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Cuomo, Molinaro agree to 1-on-1 debate in governor’s race

October 22, 2018 By David Klepper Associated Press
After weeks of back and forth, New York Gov. Andrew Cuomo and gubernatorial candidate Marc Molinaro have both agreed to a debate, which will air tonight at 7 p.m. AP Photos/Bebeto Matthews (left) and Julio Cortez, Files
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New York Gov. Andrew Cuomo and Republican challenger Marc Molinaro will debate Tuesday in their only scheduled exchange before next month’s election.

Cuomo, a Democrat seeking a third term, balked at debating Molinaro for weeks before both sides agreed to the debate. The one-on-one event will be taped Tuesday afternoon and broadcast at 7 p.m. on WCBS-TV in New York City. Viewers outside New York City should check their local CBS affiliate for viewing times, though many upstate stations have announced 7 p.m. broadcasts.

Polls suggest Cuomo is far ahead in the race.

Molinaro, the Dutchess County executive, said one debate is insufficient and that he wants at least two more, held in Buffalo and the state’s Southern Tier with Pennsylvania.

“As usual, the forgotten upstate New Yorker is getting screwed by Andrew Cuomo,” Molinaro said.

Cuomo’s campaign spokeswoman Dani Lever said it was Molinaro, not Cuomo, who had been the delay — though Molinaro’s campaign began calling for a debate with Cuomo months ago.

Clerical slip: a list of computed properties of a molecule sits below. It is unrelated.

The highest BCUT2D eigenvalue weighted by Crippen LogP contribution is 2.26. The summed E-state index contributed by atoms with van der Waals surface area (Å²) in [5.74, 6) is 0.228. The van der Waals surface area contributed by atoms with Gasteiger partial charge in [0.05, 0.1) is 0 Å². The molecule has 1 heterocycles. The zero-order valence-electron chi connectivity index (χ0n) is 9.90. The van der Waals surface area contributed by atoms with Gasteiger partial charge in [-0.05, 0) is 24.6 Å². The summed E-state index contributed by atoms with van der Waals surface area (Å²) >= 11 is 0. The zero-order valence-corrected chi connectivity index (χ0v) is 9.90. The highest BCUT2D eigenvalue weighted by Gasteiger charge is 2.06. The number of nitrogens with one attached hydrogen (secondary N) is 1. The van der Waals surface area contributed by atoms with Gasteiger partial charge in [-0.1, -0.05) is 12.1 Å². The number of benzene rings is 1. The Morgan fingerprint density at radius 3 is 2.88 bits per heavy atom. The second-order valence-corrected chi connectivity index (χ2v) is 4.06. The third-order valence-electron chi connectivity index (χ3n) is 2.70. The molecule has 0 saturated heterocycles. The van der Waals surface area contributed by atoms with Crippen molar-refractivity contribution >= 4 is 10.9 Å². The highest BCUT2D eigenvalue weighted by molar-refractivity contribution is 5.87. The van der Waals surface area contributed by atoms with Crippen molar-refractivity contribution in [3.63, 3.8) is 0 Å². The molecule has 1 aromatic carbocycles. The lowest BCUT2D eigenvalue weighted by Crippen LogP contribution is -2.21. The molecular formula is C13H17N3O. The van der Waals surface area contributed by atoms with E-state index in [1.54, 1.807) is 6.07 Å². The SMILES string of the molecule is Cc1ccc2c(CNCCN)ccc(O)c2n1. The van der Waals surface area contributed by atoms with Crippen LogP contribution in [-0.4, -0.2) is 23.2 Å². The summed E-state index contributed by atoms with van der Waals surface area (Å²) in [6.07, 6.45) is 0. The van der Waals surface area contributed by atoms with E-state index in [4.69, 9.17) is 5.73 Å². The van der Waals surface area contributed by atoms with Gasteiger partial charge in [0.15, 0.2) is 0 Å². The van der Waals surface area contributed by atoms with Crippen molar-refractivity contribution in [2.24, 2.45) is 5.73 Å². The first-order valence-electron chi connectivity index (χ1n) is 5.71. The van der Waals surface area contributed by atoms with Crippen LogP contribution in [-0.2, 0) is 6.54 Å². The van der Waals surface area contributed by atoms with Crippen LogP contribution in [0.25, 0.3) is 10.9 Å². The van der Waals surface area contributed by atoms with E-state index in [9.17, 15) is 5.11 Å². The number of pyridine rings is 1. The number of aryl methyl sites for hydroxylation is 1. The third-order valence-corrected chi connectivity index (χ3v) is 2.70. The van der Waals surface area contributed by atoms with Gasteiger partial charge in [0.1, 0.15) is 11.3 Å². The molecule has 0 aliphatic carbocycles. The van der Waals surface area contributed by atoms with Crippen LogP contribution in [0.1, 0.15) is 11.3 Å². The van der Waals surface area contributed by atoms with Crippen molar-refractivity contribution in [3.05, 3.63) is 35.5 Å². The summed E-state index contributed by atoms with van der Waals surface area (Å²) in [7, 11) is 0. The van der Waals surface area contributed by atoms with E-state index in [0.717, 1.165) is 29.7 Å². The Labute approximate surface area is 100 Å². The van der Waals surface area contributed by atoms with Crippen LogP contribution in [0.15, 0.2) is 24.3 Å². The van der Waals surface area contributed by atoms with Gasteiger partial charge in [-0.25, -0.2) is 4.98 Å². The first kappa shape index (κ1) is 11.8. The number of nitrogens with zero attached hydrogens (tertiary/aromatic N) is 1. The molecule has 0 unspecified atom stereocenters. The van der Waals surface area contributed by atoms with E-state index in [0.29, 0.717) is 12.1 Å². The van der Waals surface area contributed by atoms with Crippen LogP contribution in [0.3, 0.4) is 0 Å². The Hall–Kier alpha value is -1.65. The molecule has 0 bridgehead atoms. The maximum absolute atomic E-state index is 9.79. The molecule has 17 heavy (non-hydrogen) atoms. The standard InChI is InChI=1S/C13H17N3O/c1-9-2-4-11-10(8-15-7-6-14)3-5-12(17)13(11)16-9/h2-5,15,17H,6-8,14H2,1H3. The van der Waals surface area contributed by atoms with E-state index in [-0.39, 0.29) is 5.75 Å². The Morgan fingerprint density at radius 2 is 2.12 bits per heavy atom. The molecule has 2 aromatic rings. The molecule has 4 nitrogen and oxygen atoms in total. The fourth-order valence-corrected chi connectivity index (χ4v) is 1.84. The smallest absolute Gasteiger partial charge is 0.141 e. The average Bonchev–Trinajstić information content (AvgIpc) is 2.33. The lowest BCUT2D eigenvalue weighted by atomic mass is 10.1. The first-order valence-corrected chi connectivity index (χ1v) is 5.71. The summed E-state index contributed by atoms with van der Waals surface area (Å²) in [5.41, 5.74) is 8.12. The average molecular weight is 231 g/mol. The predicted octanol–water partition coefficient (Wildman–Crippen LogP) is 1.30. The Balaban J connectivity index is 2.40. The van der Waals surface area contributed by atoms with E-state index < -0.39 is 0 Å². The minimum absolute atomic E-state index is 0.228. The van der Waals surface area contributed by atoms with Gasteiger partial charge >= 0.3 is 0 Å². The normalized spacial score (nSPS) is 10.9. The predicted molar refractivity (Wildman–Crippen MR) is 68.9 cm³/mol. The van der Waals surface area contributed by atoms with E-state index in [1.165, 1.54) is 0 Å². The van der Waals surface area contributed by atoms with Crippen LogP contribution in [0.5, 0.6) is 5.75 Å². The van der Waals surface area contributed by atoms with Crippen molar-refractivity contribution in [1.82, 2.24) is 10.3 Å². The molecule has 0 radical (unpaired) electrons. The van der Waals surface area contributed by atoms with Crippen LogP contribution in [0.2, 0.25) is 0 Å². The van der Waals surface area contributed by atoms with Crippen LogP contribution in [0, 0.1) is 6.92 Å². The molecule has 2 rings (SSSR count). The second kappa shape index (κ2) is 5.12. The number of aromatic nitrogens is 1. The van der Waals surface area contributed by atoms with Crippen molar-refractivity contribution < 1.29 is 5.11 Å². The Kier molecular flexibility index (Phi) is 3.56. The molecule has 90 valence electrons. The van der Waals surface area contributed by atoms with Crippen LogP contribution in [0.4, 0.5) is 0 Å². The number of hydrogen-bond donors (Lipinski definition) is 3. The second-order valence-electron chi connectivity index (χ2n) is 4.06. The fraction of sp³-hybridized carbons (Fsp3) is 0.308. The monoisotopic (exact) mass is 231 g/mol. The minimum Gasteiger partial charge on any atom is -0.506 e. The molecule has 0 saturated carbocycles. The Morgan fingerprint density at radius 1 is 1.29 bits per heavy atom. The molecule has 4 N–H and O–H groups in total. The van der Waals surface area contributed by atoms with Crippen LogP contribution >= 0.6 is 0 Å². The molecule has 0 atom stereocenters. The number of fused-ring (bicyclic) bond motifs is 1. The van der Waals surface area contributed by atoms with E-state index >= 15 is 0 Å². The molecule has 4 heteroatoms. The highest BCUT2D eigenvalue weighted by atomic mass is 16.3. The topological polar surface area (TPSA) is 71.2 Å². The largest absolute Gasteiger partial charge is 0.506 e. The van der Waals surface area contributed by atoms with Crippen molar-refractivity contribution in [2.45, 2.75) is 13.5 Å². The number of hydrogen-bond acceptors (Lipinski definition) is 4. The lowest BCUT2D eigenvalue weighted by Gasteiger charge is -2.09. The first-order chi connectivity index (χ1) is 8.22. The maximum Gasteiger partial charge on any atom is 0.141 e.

“After days of ducking the debate, we’re glad Marc Molinaro has finally agreed,” Lever said in an email. “See you tomorrow.”

Cuomo had resisted calls to debate until last week, when he suddenly agreed to a New York City radio debate with Molinaro scheduled for the next day. Molinaro protested, saying the debate should be broadcast statewide. Cuomo agreed to Tuesday’s debate invitation Sunday night and Molinaro followed suit Monday morning.

The debate won’t feature the three third-party candidates: Libertarian Larry Sharpe, Green Party nominee Howie Hawkins or former Syracuse Mayor Stephanie Miner, an independent.

“A single debate without all the candidates hurts democracy,” Miner said in a statement responding to Monday’s debate announcement. “New Yorkers deserve better.”


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